[OS X TeX] Improper alphabetic constant

Ross Moore ross.moore at mq.edu.au
Fri Dec 18 23:07:00 CET 2020

Hi Alain,

On 19 Dec 2020, at 6:34 am, Alain Schremmer <schremmer.alain at freemathtexts.org<mailto:schremmer.alain at freemathtexts.org>> wrote:

>>>> $\xrightarrow{5}$ and \boldsymbol{$5$} both compile but \boldsymbol{$\xrightarrow{5}$} does not.

I’m surprised that  \boldsymbol{$5$}  works at all.
It should be  $ \boldsymbol{5} $   *within* a math environment.
Or  \( \boldsymbol{5} \) .
Otherwise you may not be getting the correct math spacing around the symbol.

Note that $ … $  is *not* a font-switch indicator.
It means “ what is enclosed is a piece of mathematics”, and will be typeset using rules and conventions
appropriate for mathematical expressions;  i.e.,  even if enclosed letters look like they form words,
that is *not* the intention. Each letter is a *separate* mathematical symbol.

>>>> The error is:
>>>> 2.tex:1309: Improper alphabetic constant.
>>>> <to be read again>
>>>> \reserved at d
>>>> l.1309 \boldsymbol{$\xrightarrow{5}$}

Of course this fails, because you are trying to apply  \boldsymbol  to a whole
environment, rather than to a single symbol.

Is    \xrightarrow{5}  the *complete contents of the mathematical expression,
or only part of it ?

If it is the *entire* math-expression, then have you tried the following ?

      {\mathversion{bold}\( \xrightarrow{5} \)}

The surrounding  { … }   are to delimit the usage of bold mathematical symbols to just this piece.

If it is *part of a larger* math-expression, then try this:

  $ … \boldsymbol{\xrightarrow{\boldsymbol{5}}} … $

Of course you don’t want you document source to contain all those long macro names.
So instead you should probably be defining a home-grown macro:


and just type;    $ … \boldto{5} … $


>>>> Any way around it?
>>> Howdy,
>>> Are you sure \boldsymbol{$5$} compiles? I believe the \boldsymbol needs to be in math mode so $\boldsymbol{5}$ and $\boldsymbol{\xrightarrow{5}}$ work fine.
>> Both $\boldsymbol{5}$ and \boldsymbol{$\rightarrow$} compile which is one more thing I don’t get---but which does not make me lose any sleep.

\boldsymbol is changing the math fonts for its argument.

>> But $\boldsymbol{\xrightarrow{5}}$ definitely produces the error I mentioned. At least for me.

It didn’t for me.
What is the date of your LaTeX version?

Mine is as follows:

LaTeX2e <2018-12-01>

>> On the other hand, I just found out that $\pmb{\xrightarrow{5}}$ does work. So, I am ok.
> Howdy,
> <test.tex>
> <test.pdf>
> seems to work fine.

Sure do but not here. I tried to put my preamble on your example but I got other errors so I quit: \pmb will do here as, in fact, \boldsymbol does work for everything ELSE.

Do you understand what  \pmb  is really doing?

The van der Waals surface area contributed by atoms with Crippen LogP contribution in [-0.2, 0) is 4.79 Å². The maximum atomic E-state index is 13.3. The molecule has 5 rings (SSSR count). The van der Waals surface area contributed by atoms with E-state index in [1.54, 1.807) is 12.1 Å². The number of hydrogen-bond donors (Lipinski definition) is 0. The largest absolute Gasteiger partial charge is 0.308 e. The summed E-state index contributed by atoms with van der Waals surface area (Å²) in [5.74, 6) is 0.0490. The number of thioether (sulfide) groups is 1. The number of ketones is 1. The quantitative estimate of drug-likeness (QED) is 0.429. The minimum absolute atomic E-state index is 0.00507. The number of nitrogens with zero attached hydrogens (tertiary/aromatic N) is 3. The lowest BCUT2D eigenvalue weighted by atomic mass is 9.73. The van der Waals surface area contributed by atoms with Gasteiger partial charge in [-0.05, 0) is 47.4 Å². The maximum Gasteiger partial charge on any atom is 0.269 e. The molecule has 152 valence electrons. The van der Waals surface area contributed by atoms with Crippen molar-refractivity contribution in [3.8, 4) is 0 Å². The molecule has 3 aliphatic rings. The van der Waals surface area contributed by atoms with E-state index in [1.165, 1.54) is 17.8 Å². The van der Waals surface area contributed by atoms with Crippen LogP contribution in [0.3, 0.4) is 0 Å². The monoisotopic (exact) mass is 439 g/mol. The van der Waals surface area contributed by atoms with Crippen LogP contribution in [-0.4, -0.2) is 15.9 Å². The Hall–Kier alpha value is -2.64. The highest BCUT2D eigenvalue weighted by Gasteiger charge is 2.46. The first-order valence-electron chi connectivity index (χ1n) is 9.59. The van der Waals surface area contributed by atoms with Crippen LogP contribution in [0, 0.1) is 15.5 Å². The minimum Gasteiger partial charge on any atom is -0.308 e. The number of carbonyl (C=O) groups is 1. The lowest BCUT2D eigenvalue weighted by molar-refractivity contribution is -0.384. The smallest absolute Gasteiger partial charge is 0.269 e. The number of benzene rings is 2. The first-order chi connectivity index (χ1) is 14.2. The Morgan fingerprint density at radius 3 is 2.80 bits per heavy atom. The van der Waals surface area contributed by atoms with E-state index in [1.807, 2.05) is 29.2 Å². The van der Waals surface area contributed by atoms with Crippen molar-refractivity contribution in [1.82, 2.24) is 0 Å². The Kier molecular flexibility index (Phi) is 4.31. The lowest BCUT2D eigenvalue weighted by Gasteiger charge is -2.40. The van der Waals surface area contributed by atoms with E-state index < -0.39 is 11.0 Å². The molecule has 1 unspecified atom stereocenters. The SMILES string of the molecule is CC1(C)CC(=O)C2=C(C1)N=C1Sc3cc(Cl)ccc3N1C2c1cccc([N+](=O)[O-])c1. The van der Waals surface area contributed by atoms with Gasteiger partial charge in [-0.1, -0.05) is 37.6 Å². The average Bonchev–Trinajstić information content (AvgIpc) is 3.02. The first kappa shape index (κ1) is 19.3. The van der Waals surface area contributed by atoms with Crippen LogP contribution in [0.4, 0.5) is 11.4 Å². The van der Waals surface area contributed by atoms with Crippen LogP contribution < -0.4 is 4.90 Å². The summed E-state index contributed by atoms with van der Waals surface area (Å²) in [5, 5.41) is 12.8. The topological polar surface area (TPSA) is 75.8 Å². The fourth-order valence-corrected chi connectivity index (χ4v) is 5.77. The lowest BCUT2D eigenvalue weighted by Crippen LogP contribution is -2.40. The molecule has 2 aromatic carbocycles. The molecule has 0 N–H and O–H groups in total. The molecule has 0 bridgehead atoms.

Try Copy/Paste of the result from \pmb  – Everything is tripled-up.

The same piece of mathematics is typeset 3 times, slightly shifted.
It’s like creating an artificial bold on a golfball typewriter, without having the proper golfball for bold symbols.
You overstrike the symbols with tiny offsets of the head. A very ugly hack!

It’s like buying a Gucci handbag from a street stall in an Asian city.
It may look like Gucci, using their attractive design; but the quality and workmanship is vastly inferior.

>>> As a side note you should get used to \(...\) instead of $...$ for inline math (and \[...\] instead of $$...$$ if you use that for display math).
>> When I was writing some of my stuff on the web, I did but didn’t like it so stopped using them as soon as I stopped writing web pages.
>> But, I am curious, are there other reasons?

The beginning and end delimiters are clearly specified, without the need to count how many $s have been used.

This allows you to more easily program selection of a whole math-expression,
to do any special processing required for your particular circumstances.
e.g., processing for web-pages, rather than for the printed page.

That is, it allows for better ways to capture the structure of your document.

If you think in terms of document structure, rather than just what you want to see on the page,
then you’ll find using LaTeX correctly becomes an awful lot easier.
Also use of well-named user-defined macros can make your document source a lot easier to read.

>> Best
>> —s
> They are macros that default to $...$ and $$...$$ but packages like amsmath can change things like spacing.

Thanks but I am way too old to change my habits—unless forced to.

Speaking of habits:

Since my atheist parents always had Christmas presents under a Christmas tree, and even though this may not be a new year for everybody, I wish everybody

A Merry Christmas and a Happy New Year

because "C’est l’intention qui compte."


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Dr Ross Moore
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